With 139,000 miles of roadways – the 4th most in the U.S. – Illinois is a major player in the nation’s interstate travel and transportation. However, Illinois’ critical transportation infrastructure and funding are falling behind, creating bottlenecks and commuter problems.

Roads & Bridges

As a result of the lack of upkeep caused by budget shortfalls, 42% of Illinois’s major roads are in poor or mediocre condition, and 16% of bridges in Illinois are either structurally deficient or functionally obsolete. Despite this need for capital improvement on current roads, there are several current road expansion proposals that will have a negative impact on surrounding environmental features such as the Illiana Tollroad, Rt 53 expansion, and Rt. 66 expansion. Environmental protections are critical in planning new road projects.
Hybrid electric vehicles (HEVs), plug-in hybrid electric vehicles (PHEVs), and all-electric vehicles (EVs) — also called electric drive vehicles collectively — are an increasingly common sight on Illinois roadways. EVs use electricity either as their primary fuel or to improve the efficiency of conventional vehicle designs. According to Edmunds and as of 2014, Illinois ranked 10th in the nation for percentage of EV (0.3%) registrations. Through its partnership with the City of Chicago and the Chicago Area Clean Cities Coalition, Illinois has installed one of the most comprehensive public charging station networks in the United States. EVs and PHEVs running only on electricity have zero tailpipe emissions, but emissions may be produced by the source of electrical power, such as a power plant, so as Illinois transitions to renewable energy, EVs become even more effective in reducing Illinois’ carbon emissions.
Illinois is especially well suited to one mode that contributes zero carbon emissions: bicycling. Chicago currently has more than 200 miles of on-street protected, buffered and shared bike lanes, many miles of off-street paths (including the 18.5-mile Lakefront Trail), more than 13,000 bike racks, and sheltered, high-capacity, bike parking areas at many CTA rail stations. In other areas of the state, flat prairie land offers ideal conditions for road bikes.

Freight & Passenger Rail

Illinois has 669.1 million annual, unlinked passenger trips via transit systems—bus, heavy rail, light rail, and commuter rail. The Chicago Transit Authority (CTA) and Metra combine to serve nearly 2 million transit riders each weekday and Chicago is Amtrak’s primary intercity rail hub outside the Northeast. Lamentably, Illinois ranks among the top 5 states in terms of the longest commuting times in the country. In fact, only 53% of jobs in the region are accessible by transit in 90 minutes or less by a typical resident—and that number drops to 12% in the suburbs. As a result, only 11% of Chicagoland residents are able to ride transit to work and just 7% of all trips in the Chicago region are transit trips.
Freight costs associated with congestion delays amount to $9.2 billion. Congested interchanges have a major impact on the flow of freight and 2 of the nation’s top 5 most highly congested interchanges are located in Chicago. Rail moves approximately $350 billion in goods through the state each year. Illinois has 41 freight railroads covering 7,028 miles across the state—2nd in the nation by mileage. Chicago is the busiest rail hub in the U.S. with nearly 1,300 trains (freight and passenger) passing through the region each day but its century-old rail lines are not configured for the volumes and types of freight being carried currently. For example, the lack of grade separation and the competition of passenger and freight service on those lines serves to make Chicago the largest freight rail choke-point in the country.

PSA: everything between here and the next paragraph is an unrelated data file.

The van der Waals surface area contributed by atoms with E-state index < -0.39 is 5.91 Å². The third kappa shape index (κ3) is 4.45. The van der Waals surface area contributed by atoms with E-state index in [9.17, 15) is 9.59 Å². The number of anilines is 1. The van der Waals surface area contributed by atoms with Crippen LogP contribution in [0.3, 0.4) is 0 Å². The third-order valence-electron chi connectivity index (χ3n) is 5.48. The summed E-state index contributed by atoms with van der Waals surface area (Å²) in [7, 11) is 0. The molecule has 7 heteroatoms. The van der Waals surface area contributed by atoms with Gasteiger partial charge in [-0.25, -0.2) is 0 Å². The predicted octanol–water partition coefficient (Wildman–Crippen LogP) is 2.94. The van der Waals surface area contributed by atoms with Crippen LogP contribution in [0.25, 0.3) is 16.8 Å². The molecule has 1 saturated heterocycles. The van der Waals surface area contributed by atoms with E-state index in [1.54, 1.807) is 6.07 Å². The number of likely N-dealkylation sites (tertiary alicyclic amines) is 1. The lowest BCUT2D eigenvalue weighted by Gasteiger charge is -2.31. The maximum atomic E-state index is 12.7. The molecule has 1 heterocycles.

Current Laws and Transportation Programs
Chicago Metropolitan Agency of Planning (CMAP):
Designated by the federal government as the Chicago region’s Metropolitan Planning Organization, CMAP is responsible for reviewing and approving projects that use federal transportation dollars. Part of this role entails overseeing the implementation of the GO TO 2040 comprehensive regional plan, which was created to address anticipated population growth of more than 2 million new residents.
National Environmental Policy Act (NEPA):
NEPA requires that agencies take a hard look at how proposed transportation projects involving major federal action significantly affect the human environment. Agencies are to draw upon public participation to highlight and seriously consider comprehensive environmental, cultural and agricultural impacts in deciding whether and how to build projects like new highways and rail lines. While agencies are not required to select the most environmentally conscious alternative, NEPA injects policy considerations into the transportation planning process, which can result in preserving and protecting rare and important natural resources.
Regional Transportation Authority (RTA) Act:
The Regional Transportation Agency is charged with transit planning for the six-county Northeastern Illinois region. The agency’s responsibilities include implementing projects, administering grant programs, growing ridership, and improving mobility. RTA also provides technical and analytical expertise in support of local public transit initiatives to municipalities and transportation agencies across the region. Many of these efforts are geared towards creating and preserving livable communities throughout Northeastern Illinois.

The region’s system covers approximately 3,700 square miles and serves approximately 8.4 million residents. The RTA’s regional system is the second largest transit system in the country by passenger miles traveled, behind only New York, and the third largest in the country by ridership, behind only New York and Los Angeles.